New line-up taking shape as racing prepares for its big channel hop
The Thursday column
In less than five weeks’ time those of us who watch a lot of racing on TV will find our viewing experience extremely different, and we are about to find out just how different.
On Saturday Racing UK will stage two functions, one at Newbury and one at Fairyhouse, in which details of how they will cover racing from 2019 will be revealed, while four days later there will be a similar event to announce Sky Sports Racing’s plans for the repackaging of At The Races.
There will be plenty of people for whom this will not matter a huge amount. They will continue to press the same numbers as they currently do when they want to watch a race and will focus on the race without caring about the content before or after it has been run.
But those of us who watch ATR and RUK because we are avid consumers of the entire package rather than the bit between the start and the finish of the races will be keen to discover what the two racing channels look like from January 1, 2019. It is likely they will be significantly different.
For a start both will undergo a name change. At The Races, as we already know, will become Sky Sports Racing, bringing it into the same stable as Sky Sports Football, Sky Sports Golf, etc. It will also be in high definition, which is excellent news. As well as improving the picture quality, this may have ramifications as regards a reduced lag time for in-running punters.
Racing UK, having acquired the rights to show all Irish racing, needs a different title and it is believed that Racing TV is favourite.
Then there is the issue of who is showing what. As well as the Irish action, secured by RUK’s owners the Racecourse Media Group in an amazing coup in February, what is currently RUK will also show Chelmsford. French racing rights have gone to Sky, who plan to use it to fill out its schedules.
Swapping to Sky from RUK will be Chester, Bangor and, of most significance, Ascot, which flips in March. Among the things we are likely to learn in the course of the next week is what are Sky's plans to give Ascot the depth and quality of coverage it is sure to have demanded in order to make the switch.
Who, for instance, will front the transmissions from the Royal meeting given that many of At The Races’s top talent, including Matt Chapman, Mick Fitzgerald, Jason Weaver and Luke Harvey, are likely to be working for ITV Racing that week?
We will also find out what plans RUK in its new guise has to deal with huge amounts of content on certain days, not least its very first day, when it has to cram in afternoon meetings at Cheltenham, Catterick, Exeter, Musselburgh, Fairyhouse and Tramore.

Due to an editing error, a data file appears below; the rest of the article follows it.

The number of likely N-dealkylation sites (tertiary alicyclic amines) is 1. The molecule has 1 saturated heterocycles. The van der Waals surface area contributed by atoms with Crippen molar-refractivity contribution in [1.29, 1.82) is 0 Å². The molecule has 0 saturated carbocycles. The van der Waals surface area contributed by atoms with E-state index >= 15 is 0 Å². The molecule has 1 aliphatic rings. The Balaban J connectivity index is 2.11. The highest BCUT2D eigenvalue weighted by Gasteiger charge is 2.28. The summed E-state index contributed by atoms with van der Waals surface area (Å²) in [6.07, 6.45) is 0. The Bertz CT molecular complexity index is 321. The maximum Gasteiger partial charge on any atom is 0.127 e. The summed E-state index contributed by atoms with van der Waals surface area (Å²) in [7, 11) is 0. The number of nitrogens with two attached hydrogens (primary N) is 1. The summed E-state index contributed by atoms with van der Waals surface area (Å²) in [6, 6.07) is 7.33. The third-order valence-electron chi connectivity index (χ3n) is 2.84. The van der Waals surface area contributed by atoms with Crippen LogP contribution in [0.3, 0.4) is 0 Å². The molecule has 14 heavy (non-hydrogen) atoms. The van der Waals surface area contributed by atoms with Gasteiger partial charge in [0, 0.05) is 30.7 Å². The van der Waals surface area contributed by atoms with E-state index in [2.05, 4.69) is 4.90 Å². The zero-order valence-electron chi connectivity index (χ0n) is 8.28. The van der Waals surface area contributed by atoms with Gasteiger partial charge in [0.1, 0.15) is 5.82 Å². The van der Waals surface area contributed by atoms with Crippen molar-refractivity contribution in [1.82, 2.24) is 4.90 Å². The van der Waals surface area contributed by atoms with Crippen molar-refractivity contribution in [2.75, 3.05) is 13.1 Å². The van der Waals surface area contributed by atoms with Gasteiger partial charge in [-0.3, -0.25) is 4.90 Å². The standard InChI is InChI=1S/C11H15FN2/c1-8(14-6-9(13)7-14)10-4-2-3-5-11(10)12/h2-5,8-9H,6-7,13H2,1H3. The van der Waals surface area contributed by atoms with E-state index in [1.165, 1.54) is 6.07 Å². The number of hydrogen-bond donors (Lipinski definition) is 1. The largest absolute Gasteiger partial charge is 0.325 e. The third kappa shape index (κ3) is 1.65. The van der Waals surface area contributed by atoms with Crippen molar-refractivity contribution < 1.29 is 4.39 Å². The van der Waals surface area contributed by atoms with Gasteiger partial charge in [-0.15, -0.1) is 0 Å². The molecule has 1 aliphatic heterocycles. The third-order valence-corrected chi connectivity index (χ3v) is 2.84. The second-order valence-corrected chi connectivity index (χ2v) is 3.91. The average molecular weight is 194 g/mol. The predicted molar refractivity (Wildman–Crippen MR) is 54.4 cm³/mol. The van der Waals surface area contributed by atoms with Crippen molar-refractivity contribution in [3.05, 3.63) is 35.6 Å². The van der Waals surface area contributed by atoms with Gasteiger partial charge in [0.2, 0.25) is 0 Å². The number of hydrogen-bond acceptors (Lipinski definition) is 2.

And we will discover who will be each channel’s presenters and pundits, and here it is likely some surprise names will emerge.
If I was publishing every rumour I have heard in recent months the name of virtually every racing broadcaster still operating – and a couple of who have packed up ages ago – would appear, many apparently working for both sides.
There is a strong word that Sky are looking for a star signing, there have been whispers about John Francome being coaxed out of retirement (which would be wonderful), and among the potential new names to one roster or the other is former amateur jockey and Rewards For Racing founder Josh Apiafi.
If you were looking for a banker on the presenter front the excellent Gary O’Brien’s appointment as the face of Irish racing on what may well be called Racing TV is almost unbackably odds-on.
It is also possible there will be a distinct change of broadcasting styles, with Sky apparently committed to sending a reporter to every meeting it covers, while Racing UK’s successor is set to adopt a more studio-based approach which may involve more regular appearances by its higher-profile talent and a streamlining of the number of presenters and experts it calls upon.
So all in all it looks like being a significantly different landscape for viewers come the new year. And don’t rule out even more seismic changes at the start of 2020, because if Sky Sports Racing is the success the station hopes it will be it is not beyond the realms of possibility that it will end up showing everything in Britain and Ireland.
One personal wish for each channel: I hope Sky Sports Racing continues to have a maverick streak and retains its humour rather than neutralises the impulsive best of what the likes of Chapman have to offer.